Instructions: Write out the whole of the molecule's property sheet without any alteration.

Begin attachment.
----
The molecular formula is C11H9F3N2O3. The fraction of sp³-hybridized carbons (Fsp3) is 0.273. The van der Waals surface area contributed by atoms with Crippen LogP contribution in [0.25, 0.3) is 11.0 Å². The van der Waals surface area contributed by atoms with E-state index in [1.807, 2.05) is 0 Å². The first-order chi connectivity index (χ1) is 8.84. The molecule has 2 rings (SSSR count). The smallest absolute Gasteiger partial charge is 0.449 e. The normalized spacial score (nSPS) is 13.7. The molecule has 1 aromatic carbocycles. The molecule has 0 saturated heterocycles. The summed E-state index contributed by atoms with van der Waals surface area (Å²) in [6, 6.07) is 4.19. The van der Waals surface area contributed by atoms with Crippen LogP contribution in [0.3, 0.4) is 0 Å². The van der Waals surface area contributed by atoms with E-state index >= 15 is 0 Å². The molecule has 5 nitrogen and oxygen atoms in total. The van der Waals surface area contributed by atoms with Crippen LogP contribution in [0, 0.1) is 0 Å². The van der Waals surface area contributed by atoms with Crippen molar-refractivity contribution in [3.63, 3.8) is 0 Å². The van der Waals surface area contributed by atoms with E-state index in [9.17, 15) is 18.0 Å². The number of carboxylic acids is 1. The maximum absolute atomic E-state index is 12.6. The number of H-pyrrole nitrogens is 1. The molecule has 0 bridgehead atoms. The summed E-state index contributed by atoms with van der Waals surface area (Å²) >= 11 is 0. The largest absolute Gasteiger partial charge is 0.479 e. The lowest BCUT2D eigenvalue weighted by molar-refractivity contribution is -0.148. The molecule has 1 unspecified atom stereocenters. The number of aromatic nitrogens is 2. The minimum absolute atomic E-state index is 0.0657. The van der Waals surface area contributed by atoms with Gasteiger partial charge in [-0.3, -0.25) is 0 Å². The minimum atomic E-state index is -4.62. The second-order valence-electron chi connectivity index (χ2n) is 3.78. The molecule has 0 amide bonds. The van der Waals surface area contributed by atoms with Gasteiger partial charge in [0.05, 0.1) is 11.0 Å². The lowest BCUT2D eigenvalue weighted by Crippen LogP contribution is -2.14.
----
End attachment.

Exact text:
The molecular formula is C11H9F3N2O3. The fraction of sp³-hybridized carbons (Fsp3) is 0.273. The van der Waals surface area contributed by atoms with Crippen LogP contribution in [0.25, 0.3) is 11.0 Å². The van der Waals surface area contributed by atoms with E-state index in [1.807, 2.05) is 0 Å². The first-order chi connectivity index (χ1) is 8.84. The molecule has 2 rings (SSSR count). The smallest absolute Gasteiger partial charge is 0.449 e. The normalized spacial score (nSPS) is 13.7. The molecule has 1 aromatic carbocycles. The molecule has 0 saturated heterocycles. The summed E-state index contributed by atoms with van der Waals surface area (Å²) in [6, 6.07) is 4.19. The van der Waals surface area contributed by atoms with Crippen LogP contribution in [0.3, 0.4) is 0 Å². The van der Waals surface area contributed by atoms with E-state index >= 15 is 0 Å². The molecule has 5 nitrogen and oxygen atoms in total. The van der Waals surface area contributed by atoms with Crippen LogP contribution in [0, 0.1) is 0 Å². The van der Waals surface area contributed by atoms with Crippen molar-refractivity contribution in [3.63, 3.8) is 0 Å². The van der Waals surface area contributed by atoms with E-state index in [9.17, 15) is 18.0 Å². The number of carboxylic acids is 1. The maximum absolute atomic E-state index is 12.6. The number of H-pyrrole nitrogens is 1. The molecule has 0 bridgehead atoms. The summed E-state index contributed by atoms with van der Waals surface area (Å²) >= 11 is 0. The largest absolute Gasteiger partial charge is 0.479 e. The lowest BCUT2D eigenvalue weighted by molar-refractivity contribution is -0.148. The molecule has 1 unspecified atom stereocenters. The number of aromatic nitrogens is 2. The minimum absolute atomic E-state index is 0.0657. The van der Waals surface area contributed by atoms with Gasteiger partial charge in [-0.3, -0.25) is 0 Å². The minimum atomic E-state index is -4.62. The second-order valence-electron chi connectivity index (χ2n) is 3.78. The molecule has 0 amide bonds. The van der Waals surface area contributed by atoms with Gasteiger partial charge in [0.05, 0.1) is 11.0 Å². The lowest BCUT2D eigenvalue weighted by Crippen LogP contribution is -2.14.